International Domination: Walmart’s Unstoppable Success

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Whether one’s opinion about Walmart is positive or negative, the fact remains that everyone has an opinion. Walmart has spent decades branding itself as one of the world’s most lucrative and widely acknowledged names in corporate history. On a national level, Walmart has achieved a unique status among big box stores and, with the addition of its super-centers in 1990, is a constant leader in retail and grocery markets. While the level of success Walmart has achieved on a national level remains unmatched, it is the company’s international domination and its rank in the top ten of the Fortune 500 that leaves one wondering how they’ve managed to attain such a monumental level of fiscal fortitude.   

On the heels of its expansion into the grocery market, Walmart made the risky decision to go international with their company in 1991. The first step in this process was to begin a relationship with Cifra, the leading retailer in Mexico (Soderquist, 2005). However, as with any large business venture, the international expansion was not without its challenges. The first hurdle was that “Cifra did not believe that everyday low prices would work in Mexico. They were convinced that their customers were too accustomed to special pricing that showed up in the regular circulars [and] they did not want to depart from their high/low strategy” (Soderquist, 2005, p. 17). It took several years for Cifra to embrace Walmart’s strategy for success, but when the compromise was finally met, Walmart’s Mexican sales saw a drastic increase. With this slight tweak in marketing, international Walmart stores were on their way to becoming as successful as their American counterparts. 

Another challenge in the Walmart success story arose when speculation began over Walmart’s participation in employing sweatshop labor. This concern among American consumers did not just linger around Walmart, but also other successful retail and clothing outfitters. The gray area of employing cheaper, international labor exists in the difference between American factory laws and factory laws of other countries. As Fishman (2006) has playfully suggested, “if you could wiggle your nose and transport a toy factory from China, or a tool factory from Bangladesh, and have it land in North Carolina, would that factory be legal here?” (p. 183). The real and common sense answer here is a resounding “no.” Fishman (2006) added that, in most countries, their own laws aren’t even followed, let alone those set by the American standard. While many Americans may dissent against Walmart’s decision to outsource their labor, this decision is the only way for Walmart to maintain its signature low prices that continually draw consumers. The controversy ultimately resulted in a lawsuit, which Walmart defended by assuring its wide customer base that all international factories are closely monitored and, if they are caught doing business in unethical ways, Walmart will cut all ties.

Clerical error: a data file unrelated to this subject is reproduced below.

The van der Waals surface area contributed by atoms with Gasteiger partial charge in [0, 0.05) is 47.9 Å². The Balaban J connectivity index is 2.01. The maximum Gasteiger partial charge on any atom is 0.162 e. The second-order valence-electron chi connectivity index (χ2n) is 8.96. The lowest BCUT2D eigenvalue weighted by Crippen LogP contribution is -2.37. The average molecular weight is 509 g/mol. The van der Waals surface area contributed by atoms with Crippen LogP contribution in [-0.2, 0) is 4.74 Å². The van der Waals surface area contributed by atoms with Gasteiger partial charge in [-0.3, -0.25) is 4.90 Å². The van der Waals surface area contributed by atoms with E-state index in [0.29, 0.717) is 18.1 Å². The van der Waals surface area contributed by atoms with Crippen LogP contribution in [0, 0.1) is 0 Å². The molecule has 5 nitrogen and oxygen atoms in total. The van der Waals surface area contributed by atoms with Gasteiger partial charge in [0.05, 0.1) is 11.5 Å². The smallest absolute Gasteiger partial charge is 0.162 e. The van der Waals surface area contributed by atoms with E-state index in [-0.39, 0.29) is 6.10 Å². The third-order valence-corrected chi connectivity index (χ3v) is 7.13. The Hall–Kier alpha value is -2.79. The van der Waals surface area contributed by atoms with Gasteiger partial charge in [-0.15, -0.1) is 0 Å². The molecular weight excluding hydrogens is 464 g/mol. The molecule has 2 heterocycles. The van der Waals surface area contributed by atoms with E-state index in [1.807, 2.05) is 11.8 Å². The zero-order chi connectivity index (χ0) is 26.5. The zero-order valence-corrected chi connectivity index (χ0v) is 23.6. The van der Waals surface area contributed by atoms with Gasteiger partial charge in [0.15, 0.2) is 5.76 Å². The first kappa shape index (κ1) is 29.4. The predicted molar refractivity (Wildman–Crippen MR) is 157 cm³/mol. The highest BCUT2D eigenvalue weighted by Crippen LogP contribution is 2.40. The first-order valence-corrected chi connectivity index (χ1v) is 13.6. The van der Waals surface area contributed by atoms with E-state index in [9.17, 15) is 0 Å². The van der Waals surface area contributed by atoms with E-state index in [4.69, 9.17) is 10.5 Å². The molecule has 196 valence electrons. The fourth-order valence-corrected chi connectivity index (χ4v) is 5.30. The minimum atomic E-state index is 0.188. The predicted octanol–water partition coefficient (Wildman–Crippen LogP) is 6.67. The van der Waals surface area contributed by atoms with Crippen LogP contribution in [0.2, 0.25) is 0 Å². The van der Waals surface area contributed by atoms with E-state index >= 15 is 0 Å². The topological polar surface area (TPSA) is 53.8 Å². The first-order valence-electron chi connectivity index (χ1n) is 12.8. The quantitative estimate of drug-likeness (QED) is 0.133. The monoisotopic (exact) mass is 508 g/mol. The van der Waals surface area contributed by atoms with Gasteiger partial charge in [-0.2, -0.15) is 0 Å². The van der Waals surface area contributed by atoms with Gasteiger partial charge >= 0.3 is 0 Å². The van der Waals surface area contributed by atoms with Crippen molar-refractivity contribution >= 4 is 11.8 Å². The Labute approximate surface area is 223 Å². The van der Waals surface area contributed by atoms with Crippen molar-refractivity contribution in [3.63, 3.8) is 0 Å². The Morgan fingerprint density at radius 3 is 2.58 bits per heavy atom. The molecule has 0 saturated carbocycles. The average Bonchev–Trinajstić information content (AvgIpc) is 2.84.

Despite their challenges, today Walmart holds its position as the number three Fortune 500 company. In 2010 alone, the company’s annual sales reached $419 billion and is seen as the standard for excellence. To put that into perspective, if Walmart were its own country, “it would be the world’s 25th largest in terms of gross domestic product (GDP), ahead of Norway” (Roberts & Berg, 2012, p. 2). For a company that started up with a single location in Arkansas, to rank higher than most of the world’s countries is an amazing feat.

While many dissenting Americans will always hold a somewhat negative opinion about Walmart due to its overwhelming status as a capitalist giant, the fact remains that Walmart “is the world’s largest commercial employer, and the second-largest employer in the world behind the Chinese military” (Roberts & Berg, 2012, p. 2). With its ability to maintain and increase international success mixed with the number of jobs created by the company, it is safe to assume that Walmart will be a leader and a mainstay in the world’s economy of convenience. 

References

Fishman, C. (2006). The Wal-Mart effect: How the world's most powerful company really works- and how it's transforming the American economy. New York, NY: Penguin Press.  Roberts, B. R., & Berg, N. (2012). Walmart: Key insights and practical lessons from the world's largest retailer. London: Kogan Page. 

Soderquist, D. (2005). The Wal-Mart way: The inside story of the success of the world's largest company. Nashville, TN: T. Nelson.